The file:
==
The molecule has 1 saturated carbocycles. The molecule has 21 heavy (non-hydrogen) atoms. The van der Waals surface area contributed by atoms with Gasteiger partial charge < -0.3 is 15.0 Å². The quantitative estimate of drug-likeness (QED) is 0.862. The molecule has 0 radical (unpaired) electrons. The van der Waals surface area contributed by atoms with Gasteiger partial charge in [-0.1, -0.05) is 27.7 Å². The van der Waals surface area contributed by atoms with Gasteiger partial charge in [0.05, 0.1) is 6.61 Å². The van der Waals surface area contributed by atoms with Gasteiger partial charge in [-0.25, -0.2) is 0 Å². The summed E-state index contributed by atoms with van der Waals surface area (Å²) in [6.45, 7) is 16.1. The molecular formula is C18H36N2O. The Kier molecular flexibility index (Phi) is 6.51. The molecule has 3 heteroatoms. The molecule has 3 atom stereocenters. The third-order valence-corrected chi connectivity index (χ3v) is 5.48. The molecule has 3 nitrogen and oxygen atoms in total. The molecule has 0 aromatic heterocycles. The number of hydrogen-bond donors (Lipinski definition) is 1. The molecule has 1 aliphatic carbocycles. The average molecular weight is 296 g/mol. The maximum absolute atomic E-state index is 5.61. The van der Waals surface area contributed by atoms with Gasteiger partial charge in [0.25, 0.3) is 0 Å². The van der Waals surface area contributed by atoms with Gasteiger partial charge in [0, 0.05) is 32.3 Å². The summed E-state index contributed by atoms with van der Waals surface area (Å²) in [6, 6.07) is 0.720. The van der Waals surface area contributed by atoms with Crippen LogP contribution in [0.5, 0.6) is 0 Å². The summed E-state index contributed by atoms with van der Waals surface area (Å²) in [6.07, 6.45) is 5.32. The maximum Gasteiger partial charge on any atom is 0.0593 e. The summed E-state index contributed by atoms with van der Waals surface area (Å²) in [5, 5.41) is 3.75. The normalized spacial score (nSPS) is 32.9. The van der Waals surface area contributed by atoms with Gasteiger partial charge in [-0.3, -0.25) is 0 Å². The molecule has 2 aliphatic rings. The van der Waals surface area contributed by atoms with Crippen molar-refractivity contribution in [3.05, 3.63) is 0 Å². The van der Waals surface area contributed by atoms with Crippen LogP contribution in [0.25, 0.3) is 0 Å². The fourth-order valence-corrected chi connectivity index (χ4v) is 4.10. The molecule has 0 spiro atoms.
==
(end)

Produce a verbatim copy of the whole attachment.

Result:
The molecule has 1 saturated carbocycles. The molecule has 21 heavy (non-hydrogen) atoms. The van der Waals surface area contributed by atoms with Gasteiger partial charge < -0.3 is 15.0 Å². The quantitative estimate of drug-likeness (QED) is 0.862. The molecule has 0 radical (unpaired) electrons. The van der Waals surface area contributed by atoms with Gasteiger partial charge in [-0.1, -0.05) is 27.7 Å². The van der Waals surface area contributed by atoms with Gasteiger partial charge in [0.05, 0.1) is 6.61 Å². The van der Waals surface area contributed by atoms with Gasteiger partial charge in [-0.25, -0.2) is 0 Å². The summed E-state index contributed by atoms with van der Waals surface area (Å²) in [6.45, 7) is 16.1. The molecular formula is C18H36N2O. The Kier molecular flexibility index (Phi) is 6.51. The molecule has 3 heteroatoms. The molecule has 3 atom stereocenters. The third-order valence-corrected chi connectivity index (χ3v) is 5.48. The molecule has 3 nitrogen and oxygen atoms in total. The molecule has 0 aromatic heterocycles. The number of hydrogen-bond donors (Lipinski definition) is 1. The molecule has 1 aliphatic carbocycles. The average molecular weight is 296 g/mol. The maximum absolute atomic E-state index is 5.61. The van der Waals surface area contributed by atoms with Gasteiger partial charge in [0.25, 0.3) is 0 Å². The van der Waals surface area contributed by atoms with Gasteiger partial charge in [0, 0.05) is 32.3 Å². The summed E-state index contributed by atoms with van der Waals surface area (Å²) in [6, 6.07) is 0.720. The van der Waals surface area contributed by atoms with Crippen LogP contribution in [0.5, 0.6) is 0 Å². The summed E-state index contributed by atoms with van der Waals surface area (Å²) in [6.07, 6.45) is 5.32. The maximum Gasteiger partial charge on any atom is 0.0593 e. The summed E-state index contributed by atoms with van der Waals surface area (Å²) in [5, 5.41) is 3.75. The normalized spacial score (nSPS) is 32.9. The van der Waals surface area contributed by atoms with Gasteiger partial charge in [-0.3, -0.25) is 0 Å². The molecule has 2 aliphatic rings. The van der Waals surface area contributed by atoms with Crippen molar-refractivity contribution in [3.05, 3.63) is 0 Å². The van der Waals surface area contributed by atoms with Crippen LogP contribution in [0.25, 0.3) is 0 Å². The fourth-order valence-corrected chi connectivity index (χ4v) is 4.10. The molecule has 0 spiro atoms.